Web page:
I understand this to be that the trito drives are in place but at the same time there is a narcissistic pull to feel that one is part of the older generation, since a parent broke the taboo, and rebel against them.
In the above quotations we have the phallic symbol of a candle and a tree to denote the trito father imago as well as a group of swarming insects that get at ones blood (the Nietzsche quotation goes on to reference this blood sucking). The inside has blood the outside has a swarm attacking the inside and the barrier is obviously the skin. As the Nietzsche quotation continues the sense of one being a giant who is attacked by little men grows:
Flee, my friend, into your solitude: I see you stung all over by the poisonous flies. Flee to where a rough, strong breeze blows!
Flee into your solitude! you have lived too closely to the small and the pitiful. Flee from their invisible vengeance! For you they have nothing but vengeance.
No longer raise your arm against them! They are innumerable, and it is not your lot to shoo flies.
Innumerable are the small and pitiful ones; and rain-drops and weeds have been the ruin of many a proud structure.
You are not stone; but already have you become hollow from many drops. You will yet break and burst from the many drops.
I see you exhausted by poisonous flies; I see you bleeding and torn at a hundred spots; and your pride refuses even to be angry.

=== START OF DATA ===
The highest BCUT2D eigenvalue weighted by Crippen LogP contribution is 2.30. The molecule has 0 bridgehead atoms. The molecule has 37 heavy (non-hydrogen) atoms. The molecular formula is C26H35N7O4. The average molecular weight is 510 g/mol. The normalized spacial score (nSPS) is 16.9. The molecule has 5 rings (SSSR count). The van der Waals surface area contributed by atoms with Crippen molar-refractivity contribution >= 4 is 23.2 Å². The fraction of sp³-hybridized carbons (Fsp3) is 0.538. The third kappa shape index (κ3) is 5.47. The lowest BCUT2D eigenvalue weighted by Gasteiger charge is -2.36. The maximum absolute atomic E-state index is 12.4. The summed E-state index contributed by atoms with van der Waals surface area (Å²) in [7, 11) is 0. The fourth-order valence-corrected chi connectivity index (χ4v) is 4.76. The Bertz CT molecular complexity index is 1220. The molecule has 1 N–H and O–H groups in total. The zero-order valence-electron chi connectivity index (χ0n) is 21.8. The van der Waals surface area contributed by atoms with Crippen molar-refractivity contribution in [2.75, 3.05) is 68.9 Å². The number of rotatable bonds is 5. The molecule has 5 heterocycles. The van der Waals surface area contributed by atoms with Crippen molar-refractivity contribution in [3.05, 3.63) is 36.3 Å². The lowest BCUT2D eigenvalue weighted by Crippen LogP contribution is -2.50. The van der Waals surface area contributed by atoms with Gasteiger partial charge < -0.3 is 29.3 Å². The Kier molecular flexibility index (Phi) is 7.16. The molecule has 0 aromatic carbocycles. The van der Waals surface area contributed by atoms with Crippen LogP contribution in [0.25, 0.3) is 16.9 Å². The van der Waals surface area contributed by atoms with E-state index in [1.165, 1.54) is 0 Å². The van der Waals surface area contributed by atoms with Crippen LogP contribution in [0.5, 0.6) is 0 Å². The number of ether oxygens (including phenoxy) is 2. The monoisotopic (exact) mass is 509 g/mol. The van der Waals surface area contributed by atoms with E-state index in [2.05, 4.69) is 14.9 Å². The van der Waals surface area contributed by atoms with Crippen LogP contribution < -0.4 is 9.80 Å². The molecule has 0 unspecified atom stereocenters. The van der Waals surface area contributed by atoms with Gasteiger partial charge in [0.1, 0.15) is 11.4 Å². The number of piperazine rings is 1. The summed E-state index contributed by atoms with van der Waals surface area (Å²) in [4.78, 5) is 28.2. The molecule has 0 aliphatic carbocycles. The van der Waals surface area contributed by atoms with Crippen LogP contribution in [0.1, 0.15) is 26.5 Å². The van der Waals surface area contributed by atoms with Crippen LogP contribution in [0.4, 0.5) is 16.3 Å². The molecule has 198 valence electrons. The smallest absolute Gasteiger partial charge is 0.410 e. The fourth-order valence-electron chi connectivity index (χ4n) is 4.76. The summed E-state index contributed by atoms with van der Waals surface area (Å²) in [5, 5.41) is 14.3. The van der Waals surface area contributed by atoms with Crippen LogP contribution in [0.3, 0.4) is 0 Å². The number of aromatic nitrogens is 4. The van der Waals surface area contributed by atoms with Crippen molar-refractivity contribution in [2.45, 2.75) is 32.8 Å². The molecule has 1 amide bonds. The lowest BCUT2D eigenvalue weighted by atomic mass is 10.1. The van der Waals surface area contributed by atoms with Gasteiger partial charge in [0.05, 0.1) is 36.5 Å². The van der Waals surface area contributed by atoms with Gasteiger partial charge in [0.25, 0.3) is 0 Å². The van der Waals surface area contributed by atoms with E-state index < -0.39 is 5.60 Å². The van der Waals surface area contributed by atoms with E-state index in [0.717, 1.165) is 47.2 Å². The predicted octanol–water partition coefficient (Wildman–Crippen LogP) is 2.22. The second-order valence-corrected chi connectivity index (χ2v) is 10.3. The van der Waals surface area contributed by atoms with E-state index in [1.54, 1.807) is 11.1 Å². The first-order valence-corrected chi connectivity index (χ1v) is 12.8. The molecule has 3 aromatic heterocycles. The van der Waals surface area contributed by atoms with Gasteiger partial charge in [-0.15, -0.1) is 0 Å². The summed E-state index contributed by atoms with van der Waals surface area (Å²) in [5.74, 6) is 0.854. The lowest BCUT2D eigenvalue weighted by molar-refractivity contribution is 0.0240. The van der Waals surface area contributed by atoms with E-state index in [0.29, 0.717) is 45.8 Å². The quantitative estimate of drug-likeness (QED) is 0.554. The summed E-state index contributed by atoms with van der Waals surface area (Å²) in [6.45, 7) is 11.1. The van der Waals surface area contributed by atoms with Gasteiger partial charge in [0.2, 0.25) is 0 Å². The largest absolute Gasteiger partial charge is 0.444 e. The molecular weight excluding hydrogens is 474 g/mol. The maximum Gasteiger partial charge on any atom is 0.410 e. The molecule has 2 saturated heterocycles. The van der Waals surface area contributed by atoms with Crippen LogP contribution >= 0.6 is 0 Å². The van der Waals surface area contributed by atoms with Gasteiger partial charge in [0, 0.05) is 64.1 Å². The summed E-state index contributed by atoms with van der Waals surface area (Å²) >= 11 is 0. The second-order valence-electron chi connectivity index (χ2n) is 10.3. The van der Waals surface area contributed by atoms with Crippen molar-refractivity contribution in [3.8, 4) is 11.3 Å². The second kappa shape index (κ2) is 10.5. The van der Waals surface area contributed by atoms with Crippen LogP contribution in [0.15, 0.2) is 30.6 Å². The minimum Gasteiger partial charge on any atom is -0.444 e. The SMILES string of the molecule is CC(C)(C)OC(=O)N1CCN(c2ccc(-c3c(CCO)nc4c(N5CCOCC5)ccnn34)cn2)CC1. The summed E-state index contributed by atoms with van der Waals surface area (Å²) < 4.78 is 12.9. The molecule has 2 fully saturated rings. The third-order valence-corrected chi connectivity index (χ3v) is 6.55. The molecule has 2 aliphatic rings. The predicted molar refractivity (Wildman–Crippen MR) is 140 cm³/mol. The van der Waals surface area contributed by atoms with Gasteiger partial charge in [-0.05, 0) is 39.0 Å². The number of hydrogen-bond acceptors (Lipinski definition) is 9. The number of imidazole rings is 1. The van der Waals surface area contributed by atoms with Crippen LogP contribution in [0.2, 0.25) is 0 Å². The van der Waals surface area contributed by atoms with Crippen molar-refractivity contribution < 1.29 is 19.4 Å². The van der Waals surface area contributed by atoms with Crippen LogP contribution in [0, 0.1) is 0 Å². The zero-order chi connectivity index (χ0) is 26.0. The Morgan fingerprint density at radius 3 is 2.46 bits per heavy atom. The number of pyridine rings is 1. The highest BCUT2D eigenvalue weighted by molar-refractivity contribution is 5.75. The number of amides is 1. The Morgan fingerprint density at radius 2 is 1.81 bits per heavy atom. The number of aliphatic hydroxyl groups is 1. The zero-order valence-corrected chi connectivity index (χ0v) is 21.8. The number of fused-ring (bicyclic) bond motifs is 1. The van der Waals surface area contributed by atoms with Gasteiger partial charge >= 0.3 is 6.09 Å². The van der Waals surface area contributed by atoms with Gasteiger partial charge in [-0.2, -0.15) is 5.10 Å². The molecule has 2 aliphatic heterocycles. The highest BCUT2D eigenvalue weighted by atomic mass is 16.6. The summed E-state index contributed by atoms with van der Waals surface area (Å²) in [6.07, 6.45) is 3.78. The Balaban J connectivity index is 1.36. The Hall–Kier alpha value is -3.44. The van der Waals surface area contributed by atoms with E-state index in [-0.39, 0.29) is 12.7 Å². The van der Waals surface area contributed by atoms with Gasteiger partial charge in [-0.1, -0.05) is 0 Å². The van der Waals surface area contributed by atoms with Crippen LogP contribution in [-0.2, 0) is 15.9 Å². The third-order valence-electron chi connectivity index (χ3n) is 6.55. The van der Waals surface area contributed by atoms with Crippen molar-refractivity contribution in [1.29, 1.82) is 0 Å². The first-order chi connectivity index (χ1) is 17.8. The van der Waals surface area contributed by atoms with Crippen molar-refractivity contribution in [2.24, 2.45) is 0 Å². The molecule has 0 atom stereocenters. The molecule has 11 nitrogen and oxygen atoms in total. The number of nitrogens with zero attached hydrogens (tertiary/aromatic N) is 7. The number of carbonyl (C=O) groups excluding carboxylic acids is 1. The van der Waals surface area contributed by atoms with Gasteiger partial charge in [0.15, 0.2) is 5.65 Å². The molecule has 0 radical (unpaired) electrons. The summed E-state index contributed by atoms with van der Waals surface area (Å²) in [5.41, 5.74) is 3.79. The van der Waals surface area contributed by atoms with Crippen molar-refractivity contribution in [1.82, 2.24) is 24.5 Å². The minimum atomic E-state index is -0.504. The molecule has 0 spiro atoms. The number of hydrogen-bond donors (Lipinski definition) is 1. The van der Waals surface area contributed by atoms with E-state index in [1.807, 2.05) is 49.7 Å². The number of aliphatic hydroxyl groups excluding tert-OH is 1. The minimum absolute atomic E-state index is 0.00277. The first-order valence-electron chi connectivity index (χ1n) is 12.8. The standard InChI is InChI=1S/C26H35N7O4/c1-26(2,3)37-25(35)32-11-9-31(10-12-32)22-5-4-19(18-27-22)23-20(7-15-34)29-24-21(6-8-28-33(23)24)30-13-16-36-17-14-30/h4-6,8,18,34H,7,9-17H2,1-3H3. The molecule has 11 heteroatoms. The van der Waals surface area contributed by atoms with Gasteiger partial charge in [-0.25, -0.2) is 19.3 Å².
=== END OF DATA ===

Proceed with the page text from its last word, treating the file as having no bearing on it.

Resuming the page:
They would have blood from you in all innocence; blood is what bloodless souls crave -- and therefore they sting in all innocence.
But you, profound one, you suffer too profoundly even from small wounds; and before you have healed, the same poison-worm crawls over your hand.
You are too proud to kill these gluttons. But take care lest it be your fate to suffer all their poisonous injustice!
They buzz around you also with their praise: obtrusiveness is their praise. They want to be close to your skin and your blood.
They flatter you, as one flatters a God or devil; they whimper before you, as before a God or devil; What does it come to! They are flatterers and whimperers, and nothing more.
Often, also, do they show themselves to you as friendly ones. But that has always been the prudence of cowards. Yes! cowards are wise!
They think much about you with their petty souls -- you are always suspect to them! Whatever is much thought about is at last thought suspicious.
They punish you for all your virtues. They pardon you entirely -- for your errors.
Because you are gentle and of honest character, you say: "Guiltless are they for their small existence." But their petty souls think: "Guilty is every great existence."